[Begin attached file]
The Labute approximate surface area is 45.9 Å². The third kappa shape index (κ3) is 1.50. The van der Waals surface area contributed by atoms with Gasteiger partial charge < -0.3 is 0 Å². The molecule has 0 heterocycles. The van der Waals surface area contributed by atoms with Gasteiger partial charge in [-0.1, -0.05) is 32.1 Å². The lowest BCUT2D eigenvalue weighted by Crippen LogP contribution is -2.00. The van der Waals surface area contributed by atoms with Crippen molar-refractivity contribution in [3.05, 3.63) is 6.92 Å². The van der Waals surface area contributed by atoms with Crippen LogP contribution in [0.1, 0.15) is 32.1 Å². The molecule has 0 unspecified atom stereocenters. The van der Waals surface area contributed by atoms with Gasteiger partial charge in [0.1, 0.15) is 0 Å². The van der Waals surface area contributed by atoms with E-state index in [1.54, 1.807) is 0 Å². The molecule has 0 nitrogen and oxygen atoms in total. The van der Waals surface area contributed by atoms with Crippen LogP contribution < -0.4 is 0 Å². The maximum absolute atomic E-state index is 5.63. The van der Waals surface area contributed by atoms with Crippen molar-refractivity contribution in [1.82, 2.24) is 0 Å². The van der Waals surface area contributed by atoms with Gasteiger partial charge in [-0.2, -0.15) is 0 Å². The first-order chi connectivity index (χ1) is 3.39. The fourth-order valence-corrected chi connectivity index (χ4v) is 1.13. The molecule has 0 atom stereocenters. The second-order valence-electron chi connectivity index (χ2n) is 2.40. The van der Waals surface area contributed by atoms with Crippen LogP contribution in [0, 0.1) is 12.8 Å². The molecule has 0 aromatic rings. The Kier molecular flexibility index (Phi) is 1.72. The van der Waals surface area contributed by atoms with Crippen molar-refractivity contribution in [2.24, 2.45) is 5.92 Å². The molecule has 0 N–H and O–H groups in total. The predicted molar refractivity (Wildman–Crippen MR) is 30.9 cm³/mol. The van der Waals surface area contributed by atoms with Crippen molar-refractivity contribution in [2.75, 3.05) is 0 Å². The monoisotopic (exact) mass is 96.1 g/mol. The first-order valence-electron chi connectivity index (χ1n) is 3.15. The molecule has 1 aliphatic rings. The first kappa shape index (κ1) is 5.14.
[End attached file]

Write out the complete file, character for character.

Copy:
The Labute approximate surface area is 45.9 Å². The third kappa shape index (κ3) is 1.50. The van der Waals surface area contributed by atoms with Gasteiger partial charge < -0.3 is 0 Å². The molecule has 0 heterocycles. The van der Waals surface area contributed by atoms with Gasteiger partial charge in [-0.1, -0.05) is 32.1 Å². The lowest BCUT2D eigenvalue weighted by Crippen LogP contribution is -2.00. The van der Waals surface area contributed by atoms with Crippen molar-refractivity contribution in [3.05, 3.63) is 6.92 Å². The van der Waals surface area contributed by atoms with Crippen LogP contribution in [0.1, 0.15) is 32.1 Å². The molecule has 0 unspecified atom stereocenters. The van der Waals surface area contributed by atoms with Gasteiger partial charge in [0.1, 0.15) is 0 Å². The van der Waals surface area contributed by atoms with E-state index in [1.54, 1.807) is 0 Å². The molecule has 0 nitrogen and oxygen atoms in total. The van der Waals surface area contributed by atoms with Crippen LogP contribution < -0.4 is 0 Å². The maximum absolute atomic E-state index is 5.63. The van der Waals surface area contributed by atoms with Crippen molar-refractivity contribution in [1.82, 2.24) is 0 Å². The van der Waals surface area contributed by atoms with Gasteiger partial charge in [-0.2, -0.15) is 0 Å². The first-order chi connectivity index (χ1) is 3.39. The fourth-order valence-corrected chi connectivity index (χ4v) is 1.13. The molecule has 0 atom stereocenters. The second-order valence-electron chi connectivity index (χ2n) is 2.40. The van der Waals surface area contributed by atoms with Crippen LogP contribution in [0, 0.1) is 12.8 Å². The molecule has 0 aromatic rings. The Kier molecular flexibility index (Phi) is 1.72. The van der Waals surface area contributed by atoms with Crippen molar-refractivity contribution in [2.24, 2.45) is 5.92 Å². The molecule has 0 N–H and O–H groups in total. The predicted molar refractivity (Wildman–Crippen MR) is 30.9 cm³/mol. The van der Waals surface area contributed by atoms with Crippen molar-refractivity contribution in [2.75, 3.05) is 0 Å². The monoisotopic (exact) mass is 96.1 g/mol. The first-order valence-electron chi connectivity index (χ1n) is 3.15. The molecule has 1 aliphatic rings. The first kappa shape index (κ1) is 5.14.